Perhaps you thought you'd seen it all when the dyed armpit hair trend surfaced in July. However, the great debate over bodily hair continues with a new pit-driven phenomenon: that of underarm microwaving. With the advent of this new, cutting-edge technology, could the armpit become the new body part to flaunt?
According to Huffington Post, armpit microwaving allows patients to simultaneously inhibit hair growth and keep unwanted perspiration at bay. Dubbed MiraSmooth and miraDry, respectively, the technologies by Miramar Labs were issued FDA approval on July 23, and in the mere weeks since have tantalized consumers with the prospect of a hair and sweat-free summer. A glowing recommendation from New York City–based doctor and dermatologist Jeremy Brauer further spurred the technology to its current state of popularity. "Based on the results we've seen using miraWave, it's clear that microwave energy has a role to play in the long-term hair reduction space. Using this technology we've seen stable axillary hair reduction of approximately 70 percent regardless of color, and these results were based on a non-optimized treatment protocol. It will be exciting to see the increase in results given the protocol improvements we've made since then," Brauer explained in a statement to PR Newswire.
Patients well-versed in laser and electrolysis may recognize the procedure's form and technology; while laser hair removal utilizes targeted light to gradually eliminate hair growth and electrolysis favors an electric pulse, microwave currents are a slightly different iteration of the same basic hair-removal principles. BuzzFeed reports that side effects can include pain and redness post-procedure.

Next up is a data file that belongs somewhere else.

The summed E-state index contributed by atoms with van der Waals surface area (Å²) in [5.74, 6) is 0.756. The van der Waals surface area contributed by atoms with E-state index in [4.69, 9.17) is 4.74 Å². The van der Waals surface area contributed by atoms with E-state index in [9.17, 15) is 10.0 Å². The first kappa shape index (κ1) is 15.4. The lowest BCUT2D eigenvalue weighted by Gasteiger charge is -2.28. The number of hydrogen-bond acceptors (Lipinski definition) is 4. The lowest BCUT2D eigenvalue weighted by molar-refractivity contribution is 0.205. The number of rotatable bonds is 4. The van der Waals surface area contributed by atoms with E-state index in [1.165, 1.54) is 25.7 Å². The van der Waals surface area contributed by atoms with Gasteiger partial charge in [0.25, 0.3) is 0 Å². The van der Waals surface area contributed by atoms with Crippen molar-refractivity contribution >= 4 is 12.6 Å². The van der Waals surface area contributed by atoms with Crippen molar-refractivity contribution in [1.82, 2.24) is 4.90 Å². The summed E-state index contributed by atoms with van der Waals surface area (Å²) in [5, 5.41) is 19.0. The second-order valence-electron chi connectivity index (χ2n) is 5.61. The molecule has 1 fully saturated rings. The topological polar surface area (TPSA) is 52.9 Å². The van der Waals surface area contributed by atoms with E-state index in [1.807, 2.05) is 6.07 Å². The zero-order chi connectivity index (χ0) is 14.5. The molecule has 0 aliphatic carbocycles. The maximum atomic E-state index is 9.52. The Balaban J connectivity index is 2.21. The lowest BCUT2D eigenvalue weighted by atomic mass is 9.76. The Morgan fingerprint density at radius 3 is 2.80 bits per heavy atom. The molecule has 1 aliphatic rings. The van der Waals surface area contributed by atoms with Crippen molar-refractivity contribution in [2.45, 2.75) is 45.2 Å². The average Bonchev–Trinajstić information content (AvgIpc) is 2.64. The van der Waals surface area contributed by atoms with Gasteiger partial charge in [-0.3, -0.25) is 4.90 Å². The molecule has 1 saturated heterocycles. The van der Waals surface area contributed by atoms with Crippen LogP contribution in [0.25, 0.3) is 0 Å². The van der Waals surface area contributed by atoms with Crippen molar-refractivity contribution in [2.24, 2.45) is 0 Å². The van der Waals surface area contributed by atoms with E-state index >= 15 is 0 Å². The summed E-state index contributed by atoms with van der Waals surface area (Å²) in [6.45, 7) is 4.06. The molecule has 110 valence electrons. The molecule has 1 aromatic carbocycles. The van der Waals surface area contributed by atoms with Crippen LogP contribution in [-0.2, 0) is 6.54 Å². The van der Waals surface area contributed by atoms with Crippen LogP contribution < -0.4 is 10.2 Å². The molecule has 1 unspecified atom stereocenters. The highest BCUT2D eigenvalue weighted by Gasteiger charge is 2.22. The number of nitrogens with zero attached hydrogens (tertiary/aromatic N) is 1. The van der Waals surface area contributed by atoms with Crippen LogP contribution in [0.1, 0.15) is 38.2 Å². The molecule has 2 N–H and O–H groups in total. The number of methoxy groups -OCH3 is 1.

The procedure entails utilizing a handheld device that emits "precisely controlled microwave energy" to substantially decrease sweat and underarm hair. Women's Health Magazine notes that the device's most pioneering feature is its ability to tend to all hair and skin tones, unlike lasers which are only deemed safe for fair skin.
The miraDry website already possesses a growing list of patient testimonials claiming beautiful results from the procedure as well as one before-and-after photo displaying the admirable, perspiration-free results. If you're already sold on the seemingly ideal solution to sweat and hair woes, you may wish to pump the breaks a bit before booking your first appointment. Doctor Jennifer Wider explained to Women's Health that more research is required before the procedure can be lauded as a panacea. "The use of microwave technology has been established for sweating, and the safety and efficiency has been well-established. But despite the FDA approval, there's not much long-term information and data on safety and efficacy for hair removal,” Wider stated. If you're in the market for a new antiperspirant or hair removal technique, microwaving may be the solution — but give the technology a few months to settle and kinks before diving directly in.